[2023-11-30] “The Five Dysfunctions Of A Team”

The Five Dysfunctions Of A Team” is a small book by Patrick Lencioni on how to create effective teams. The author presents insights gleaned from having worked with various CEOs and having coached them on how to build such teams for their respective companies. There are some nifty insights for leaders in this book.

The author claims that teamwork is elusive because most teams fall prey to five dysfunctions. These dysfunctions are inter-related issues, where one issue leads to another. The author illustrates this model with a pyramid, where the most fundamental issue is at the base of the pyramid and the final issue is at the top.

In an interesting approach, the author presents a parable in the first part of the book to illustrate their ideas and then presents their model in the second part of the book. The parable takes up quite a big portion of the book, but I found it helpful (if a bit contrived). The parable revolves around a fictional technology company that is struggling, so the board hires an external CEO to fix it, in the process pulling her out of her early retirement. The new CEO just observes the workings of the company for a while and then organizes a series of off-site retreats for her executive team to drill these ideas into them. It is a difficult transition for the team and it does not emerge unscathed at the end of it. I found it interesting that the CEO is shown having self-doubt and having to take tough decisions with individuals in the larger interests of the company.

In the model presented by the author, the issues (starting from the base) are:

  1. An absence of trust in the team because they are unwilling to be vulnerable in front of each other, presenting a facade of invulnerability instead.
  2. This leads to a fear of conflict, so teammates avoid having unfiltered debates based on ideas (and not personalities), choosing instead to be guarded during discussions.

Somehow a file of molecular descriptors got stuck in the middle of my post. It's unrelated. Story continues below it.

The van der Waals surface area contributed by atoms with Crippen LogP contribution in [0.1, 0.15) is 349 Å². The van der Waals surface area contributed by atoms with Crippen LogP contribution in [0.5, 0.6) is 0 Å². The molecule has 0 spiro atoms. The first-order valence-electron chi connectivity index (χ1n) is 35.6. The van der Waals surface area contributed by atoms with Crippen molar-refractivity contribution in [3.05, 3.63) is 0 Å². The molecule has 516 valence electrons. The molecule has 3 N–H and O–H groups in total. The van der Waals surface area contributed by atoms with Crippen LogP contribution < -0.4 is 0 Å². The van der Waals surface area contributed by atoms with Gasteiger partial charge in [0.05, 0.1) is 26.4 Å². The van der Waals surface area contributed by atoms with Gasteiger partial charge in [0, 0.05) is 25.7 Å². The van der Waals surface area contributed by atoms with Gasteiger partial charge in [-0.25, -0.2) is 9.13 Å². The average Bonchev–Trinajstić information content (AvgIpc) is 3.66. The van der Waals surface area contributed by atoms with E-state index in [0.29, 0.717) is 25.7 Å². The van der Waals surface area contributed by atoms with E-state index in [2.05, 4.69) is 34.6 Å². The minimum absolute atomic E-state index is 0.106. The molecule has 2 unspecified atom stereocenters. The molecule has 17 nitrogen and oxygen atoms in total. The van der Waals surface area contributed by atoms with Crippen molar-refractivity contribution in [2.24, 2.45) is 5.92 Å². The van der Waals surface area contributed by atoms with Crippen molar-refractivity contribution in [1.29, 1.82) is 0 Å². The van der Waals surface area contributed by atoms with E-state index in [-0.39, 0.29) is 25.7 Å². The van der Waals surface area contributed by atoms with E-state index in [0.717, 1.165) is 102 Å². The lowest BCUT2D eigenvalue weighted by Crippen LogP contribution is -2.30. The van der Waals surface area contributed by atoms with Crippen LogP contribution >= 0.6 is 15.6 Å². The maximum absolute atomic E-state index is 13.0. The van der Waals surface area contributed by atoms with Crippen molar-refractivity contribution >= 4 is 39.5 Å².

3. This in turn leads to a lack of commitment in the team and there is no buy-in for decisions and plans of action as team-members feel that they have not been able to express their honest opinions.
  4. That results in a lack of accountability and teammates hesitate to call out their peers on their execution.
  5. That breeds a culture of inattention to results for the team and team-members end up placing their individual goals before the outcomes for the team as a whole.

After presenting the model, the author presents a quick diagnostic to help you evaluate your own team, in the form of a set of questions (that you can also ask your teammates to answer) and a scoring methodology. This diagnostic should help you identify which kinds of issues your team suffers from. The author admits that solving these issues take quite a lot of discipline and suggests a few ways in which teams can approach resolving these issues.

I found the ideas presented here intriguing, but I am a bit skeptical about the model itself. These are definitely issues that I have seen in various teams, but these are not the only issues that I have seen. The number of issues here seem to have been selected to match the title of another book by the author and both seem to have a suspiciously pleasant and small number in their respective models (like almost all self-help books). I am not saying this to dismiss these ideas, but merely to wonder if these really are the elemental issues in teamwork and whether they really are inter-linked in the manner presented by the author here. In any case, this book presents good fodder for thought and for action.

If you are a leader, read this book and reflect on the ideas presented here based on your experience and the state of your team. It is a short book, so it would not take up that much of your time. It would be interesting to see how many teams have been helped by applying these ideas and how many could not.

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